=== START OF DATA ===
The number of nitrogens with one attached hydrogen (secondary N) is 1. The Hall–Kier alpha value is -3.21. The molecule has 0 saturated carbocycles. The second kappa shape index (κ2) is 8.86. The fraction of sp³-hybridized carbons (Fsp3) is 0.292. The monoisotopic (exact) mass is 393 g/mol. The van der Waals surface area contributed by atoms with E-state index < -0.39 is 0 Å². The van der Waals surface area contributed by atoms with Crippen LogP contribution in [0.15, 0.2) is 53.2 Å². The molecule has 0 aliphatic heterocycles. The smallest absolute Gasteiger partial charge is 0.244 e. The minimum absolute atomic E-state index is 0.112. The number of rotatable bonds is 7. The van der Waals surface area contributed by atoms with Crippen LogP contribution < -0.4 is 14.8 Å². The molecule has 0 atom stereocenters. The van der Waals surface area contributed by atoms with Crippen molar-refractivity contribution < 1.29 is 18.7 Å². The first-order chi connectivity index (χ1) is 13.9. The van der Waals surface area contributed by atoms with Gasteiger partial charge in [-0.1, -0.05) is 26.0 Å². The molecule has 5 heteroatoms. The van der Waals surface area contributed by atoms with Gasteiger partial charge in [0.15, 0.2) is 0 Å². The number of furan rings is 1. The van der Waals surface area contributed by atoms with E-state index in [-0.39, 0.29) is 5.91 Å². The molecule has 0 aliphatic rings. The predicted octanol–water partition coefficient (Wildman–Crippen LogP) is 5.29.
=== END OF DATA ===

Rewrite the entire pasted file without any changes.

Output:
The number of nitrogens with one attached hydrogen (secondary N) is 1. The Hall–Kier alpha value is -3.21. The molecule has 0 saturated carbocycles. The second kappa shape index (κ2) is 8.86. The fraction of sp³-hybridized carbons (Fsp3) is 0.292. The monoisotopic (exact) mass is 393 g/mol. The van der Waals surface area contributed by atoms with E-state index < -0.39 is 0 Å². The van der Waals surface area contributed by atoms with Crippen LogP contribution in [0.15, 0.2) is 53.2 Å². The molecule has 0 aliphatic heterocycles. The smallest absolute Gasteiger partial charge is 0.244 e. The minimum absolute atomic E-state index is 0.112. The number of rotatable bonds is 7. The van der Waals surface area contributed by atoms with Crippen LogP contribution < -0.4 is 14.8 Å². The molecule has 0 atom stereocenters. The van der Waals surface area contributed by atoms with Crippen molar-refractivity contribution < 1.29 is 18.7 Å². The first-order chi connectivity index (χ1) is 13.9. The van der Waals surface area contributed by atoms with Gasteiger partial charge in [-0.1, -0.05) is 26.0 Å². The molecule has 5 heteroatoms. The van der Waals surface area contributed by atoms with Gasteiger partial charge in [0.15, 0.2) is 0 Å². The number of furan rings is 1. The van der Waals surface area contributed by atoms with E-state index in [-0.39, 0.29) is 5.91 Å². The molecule has 0 aliphatic rings. The predicted octanol–water partition coefficient (Wildman–Crippen LogP) is 5.29.